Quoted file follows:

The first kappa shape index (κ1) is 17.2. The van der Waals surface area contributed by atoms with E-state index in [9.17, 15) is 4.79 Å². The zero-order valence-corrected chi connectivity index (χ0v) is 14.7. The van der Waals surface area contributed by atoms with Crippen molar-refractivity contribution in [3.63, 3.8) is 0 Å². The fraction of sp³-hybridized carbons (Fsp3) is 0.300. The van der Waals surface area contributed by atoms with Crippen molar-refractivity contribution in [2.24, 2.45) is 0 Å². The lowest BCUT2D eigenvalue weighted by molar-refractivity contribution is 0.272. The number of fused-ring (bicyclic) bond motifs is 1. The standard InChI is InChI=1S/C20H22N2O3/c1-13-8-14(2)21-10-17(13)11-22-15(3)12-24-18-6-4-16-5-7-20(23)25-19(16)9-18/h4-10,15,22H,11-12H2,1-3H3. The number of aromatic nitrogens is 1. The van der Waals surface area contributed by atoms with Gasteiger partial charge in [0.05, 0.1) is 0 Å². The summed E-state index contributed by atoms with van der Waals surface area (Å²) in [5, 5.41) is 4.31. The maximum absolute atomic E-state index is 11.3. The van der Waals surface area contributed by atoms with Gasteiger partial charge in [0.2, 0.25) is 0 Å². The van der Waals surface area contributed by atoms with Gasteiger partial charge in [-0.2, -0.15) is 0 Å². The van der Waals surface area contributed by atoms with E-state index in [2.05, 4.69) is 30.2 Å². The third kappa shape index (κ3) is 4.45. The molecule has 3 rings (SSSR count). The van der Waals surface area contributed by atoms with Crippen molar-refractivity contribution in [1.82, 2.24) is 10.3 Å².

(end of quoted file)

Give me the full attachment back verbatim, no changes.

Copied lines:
The first kappa shape index (κ1) is 17.2. The van der Waals surface area contributed by atoms with E-state index in [9.17, 15) is 4.79 Å². The zero-order valence-corrected chi connectivity index (χ0v) is 14.7. The van der Waals surface area contributed by atoms with Crippen molar-refractivity contribution in [3.63, 3.8) is 0 Å². The fraction of sp³-hybridized carbons (Fsp3) is 0.300. The van der Waals surface area contributed by atoms with Crippen molar-refractivity contribution in [2.24, 2.45) is 0 Å². The lowest BCUT2D eigenvalue weighted by molar-refractivity contribution is 0.272. The number of fused-ring (bicyclic) bond motifs is 1. The standard InChI is InChI=1S/C20H22N2O3/c1-13-8-14(2)21-10-17(13)11-22-15(3)12-24-18-6-4-16-5-7-20(23)25-19(16)9-18/h4-10,15,22H,11-12H2,1-3H3. The number of aromatic nitrogens is 1. The van der Waals surface area contributed by atoms with Gasteiger partial charge in [0.05, 0.1) is 0 Å². The summed E-state index contributed by atoms with van der Waals surface area (Å²) in [5, 5.41) is 4.31. The maximum absolute atomic E-state index is 11.3. The van der Waals surface area contributed by atoms with Gasteiger partial charge in [0.2, 0.25) is 0 Å². The van der Waals surface area contributed by atoms with Gasteiger partial charge in [-0.2, -0.15) is 0 Å². The van der Waals surface area contributed by atoms with E-state index in [2.05, 4.69) is 30.2 Å². The third kappa shape index (κ3) is 4.45. The molecule has 3 rings (SSSR count). The van der Waals surface area contributed by atoms with Crippen molar-refractivity contribution in [1.82, 2.24) is 10.3 Å².